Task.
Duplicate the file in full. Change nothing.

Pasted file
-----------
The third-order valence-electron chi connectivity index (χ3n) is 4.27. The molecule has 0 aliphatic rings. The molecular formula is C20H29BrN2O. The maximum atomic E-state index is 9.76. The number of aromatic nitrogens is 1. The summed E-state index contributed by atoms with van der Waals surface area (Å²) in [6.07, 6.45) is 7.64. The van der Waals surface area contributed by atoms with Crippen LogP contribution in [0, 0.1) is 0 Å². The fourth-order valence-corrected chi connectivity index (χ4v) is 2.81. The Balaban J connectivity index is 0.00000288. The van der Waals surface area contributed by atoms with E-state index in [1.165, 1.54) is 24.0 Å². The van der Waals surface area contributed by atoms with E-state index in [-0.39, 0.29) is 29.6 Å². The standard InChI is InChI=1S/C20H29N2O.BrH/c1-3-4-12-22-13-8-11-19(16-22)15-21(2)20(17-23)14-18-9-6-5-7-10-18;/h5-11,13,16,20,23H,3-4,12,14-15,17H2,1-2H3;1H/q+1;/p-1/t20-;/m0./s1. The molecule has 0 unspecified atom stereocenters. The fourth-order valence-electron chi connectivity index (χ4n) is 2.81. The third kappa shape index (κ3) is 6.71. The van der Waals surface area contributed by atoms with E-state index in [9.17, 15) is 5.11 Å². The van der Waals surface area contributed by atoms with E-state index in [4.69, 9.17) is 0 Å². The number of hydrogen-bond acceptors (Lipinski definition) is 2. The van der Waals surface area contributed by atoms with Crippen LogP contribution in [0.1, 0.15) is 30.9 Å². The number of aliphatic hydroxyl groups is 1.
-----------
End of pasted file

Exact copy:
The third-order valence-electron chi connectivity index (χ3n) is 4.27. The molecule has 0 aliphatic rings. The molecular formula is C20H29BrN2O. The maximum atomic E-state index is 9.76. The number of aromatic nitrogens is 1. The summed E-state index contributed by atoms with van der Waals surface area (Å²) in [6.07, 6.45) is 7.64. The van der Waals surface area contributed by atoms with Crippen LogP contribution in [0, 0.1) is 0 Å². The fourth-order valence-corrected chi connectivity index (χ4v) is 2.81. The Balaban J connectivity index is 0.00000288. The van der Waals surface area contributed by atoms with E-state index in [1.165, 1.54) is 24.0 Å². The van der Waals surface area contributed by atoms with E-state index in [-0.39, 0.29) is 29.6 Å². The standard InChI is InChI=1S/C20H29N2O.BrH/c1-3-4-12-22-13-8-11-19(16-22)15-21(2)20(17-23)14-18-9-6-5-7-10-18;/h5-11,13,16,20,23H,3-4,12,14-15,17H2,1-2H3;1H/q+1;/p-1/t20-;/m0./s1. The molecule has 0 unspecified atom stereocenters. The fourth-order valence-electron chi connectivity index (χ4n) is 2.81. The third kappa shape index (κ3) is 6.71. The van der Waals surface area contributed by atoms with E-state index in [9.17, 15) is 5.11 Å². The van der Waals surface area contributed by atoms with E-state index in [4.69, 9.17) is 0 Å². The number of hydrogen-bond acceptors (Lipinski definition) is 2. The van der Waals surface area contributed by atoms with Crippen LogP contribution in [0.1, 0.15) is 30.9 Å². The number of aliphatic hydroxyl groups is 1.